A Viscosity Approximation Method for Finding Common Solutions of Variational Inclusions, Equilibrium Problems, and Fixed Point Problems in Hilbert Spaces
© S. Plubtieng and W. Sriprad. 2009
Received: 12 February 2009
Accepted: 18 May 2009
Published: 16 June 2009
We introduce an iterative method for finding a common element of the set of common fixed points of a countable family of nonexpansive mappings, the set of solutions of a variational inclusion with set-valued maximal monotone mapping, and inverse strongly monotone mappings and the set of solutions of an equilibrium problem in Hilbert spaces. Under suitable conditions, some strong convergence theorems for approximating this common elements are proved. The results presented in the paper improve and extend the main results of J. W. Peng et al. (2008) and many others.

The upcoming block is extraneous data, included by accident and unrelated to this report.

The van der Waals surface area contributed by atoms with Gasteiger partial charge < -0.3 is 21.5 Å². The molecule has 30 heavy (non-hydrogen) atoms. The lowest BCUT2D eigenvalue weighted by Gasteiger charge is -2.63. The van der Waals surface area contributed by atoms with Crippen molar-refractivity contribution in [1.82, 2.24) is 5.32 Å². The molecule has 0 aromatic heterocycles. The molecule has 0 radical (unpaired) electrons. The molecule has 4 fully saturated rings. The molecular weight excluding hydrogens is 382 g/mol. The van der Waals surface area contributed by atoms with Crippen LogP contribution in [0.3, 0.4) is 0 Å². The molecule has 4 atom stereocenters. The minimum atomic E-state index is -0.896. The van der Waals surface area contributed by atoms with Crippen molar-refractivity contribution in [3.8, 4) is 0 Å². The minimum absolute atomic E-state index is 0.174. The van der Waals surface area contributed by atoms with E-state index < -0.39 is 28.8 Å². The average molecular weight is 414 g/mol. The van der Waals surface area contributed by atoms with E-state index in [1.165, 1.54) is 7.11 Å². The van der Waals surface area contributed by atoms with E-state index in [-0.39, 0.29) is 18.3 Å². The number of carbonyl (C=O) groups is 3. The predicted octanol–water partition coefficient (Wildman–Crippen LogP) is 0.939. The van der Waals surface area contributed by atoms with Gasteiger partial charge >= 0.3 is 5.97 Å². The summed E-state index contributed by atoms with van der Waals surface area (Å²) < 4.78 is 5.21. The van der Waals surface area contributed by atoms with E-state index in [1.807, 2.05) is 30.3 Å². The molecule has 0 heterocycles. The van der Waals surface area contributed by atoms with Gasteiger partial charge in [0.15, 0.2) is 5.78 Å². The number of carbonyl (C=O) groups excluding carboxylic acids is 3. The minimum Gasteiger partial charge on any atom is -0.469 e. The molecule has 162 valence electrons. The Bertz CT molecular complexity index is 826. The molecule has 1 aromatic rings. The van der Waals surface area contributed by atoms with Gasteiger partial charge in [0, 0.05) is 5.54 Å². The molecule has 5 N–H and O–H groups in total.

We denote by the set of fixed points of .
where is a potential function for
then the variational inclusion problem (1.8) is equivalent to variational inequality problem (1.2). It is known that (1.8) provides a convenient framework for the unified study of optimal solutions in many optimization related areas including mathematical programming, complementarity, variational inequalities, optimal control, mathematical economics, equilibria, game theory. Also various types of variational inclusions problems have been extended and generalized (see  and the references therein.)
for all , where , and . They proved that under certain appropriate conditions imposed on and , the sequences , , and generated by (1.10) converge strongly to , where .